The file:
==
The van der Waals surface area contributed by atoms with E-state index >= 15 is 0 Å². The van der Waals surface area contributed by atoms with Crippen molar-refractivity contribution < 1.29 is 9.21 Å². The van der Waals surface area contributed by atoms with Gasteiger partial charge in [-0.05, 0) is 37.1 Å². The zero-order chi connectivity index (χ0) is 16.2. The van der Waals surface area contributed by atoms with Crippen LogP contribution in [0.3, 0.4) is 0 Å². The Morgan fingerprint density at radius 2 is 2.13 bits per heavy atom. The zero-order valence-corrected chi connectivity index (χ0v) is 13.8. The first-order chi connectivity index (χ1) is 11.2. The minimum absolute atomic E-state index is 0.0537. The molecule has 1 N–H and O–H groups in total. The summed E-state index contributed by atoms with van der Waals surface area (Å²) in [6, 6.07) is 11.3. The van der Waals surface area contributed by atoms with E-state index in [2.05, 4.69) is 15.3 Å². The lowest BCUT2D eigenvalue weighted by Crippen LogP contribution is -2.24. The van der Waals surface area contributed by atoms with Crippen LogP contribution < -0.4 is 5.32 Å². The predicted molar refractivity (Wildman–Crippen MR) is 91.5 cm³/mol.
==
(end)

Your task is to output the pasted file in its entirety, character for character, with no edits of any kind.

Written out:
The van der Waals surface area contributed by atoms with E-state index >= 15 is 0 Å². The van der Waals surface area contributed by atoms with Crippen molar-refractivity contribution < 1.29 is 9.21 Å². The van der Waals surface area contributed by atoms with Gasteiger partial charge in [-0.05, 0) is 37.1 Å². The zero-order chi connectivity index (χ0) is 16.2. The van der Waals surface area contributed by atoms with Crippen LogP contribution in [0.3, 0.4) is 0 Å². The Morgan fingerprint density at radius 2 is 2.13 bits per heavy atom. The zero-order valence-corrected chi connectivity index (χ0v) is 13.8. The first-order chi connectivity index (χ1) is 11.2. The minimum absolute atomic E-state index is 0.0537. The molecule has 1 N–H and O–H groups in total. The summed E-state index contributed by atoms with van der Waals surface area (Å²) in [6, 6.07) is 11.3. The van der Waals surface area contributed by atoms with E-state index in [2.05, 4.69) is 15.3 Å². The lowest BCUT2D eigenvalue weighted by Crippen LogP contribution is -2.24. The van der Waals surface area contributed by atoms with Crippen LogP contribution < -0.4 is 5.32 Å². The predicted molar refractivity (Wildman–Crippen MR) is 91.5 cm³/mol.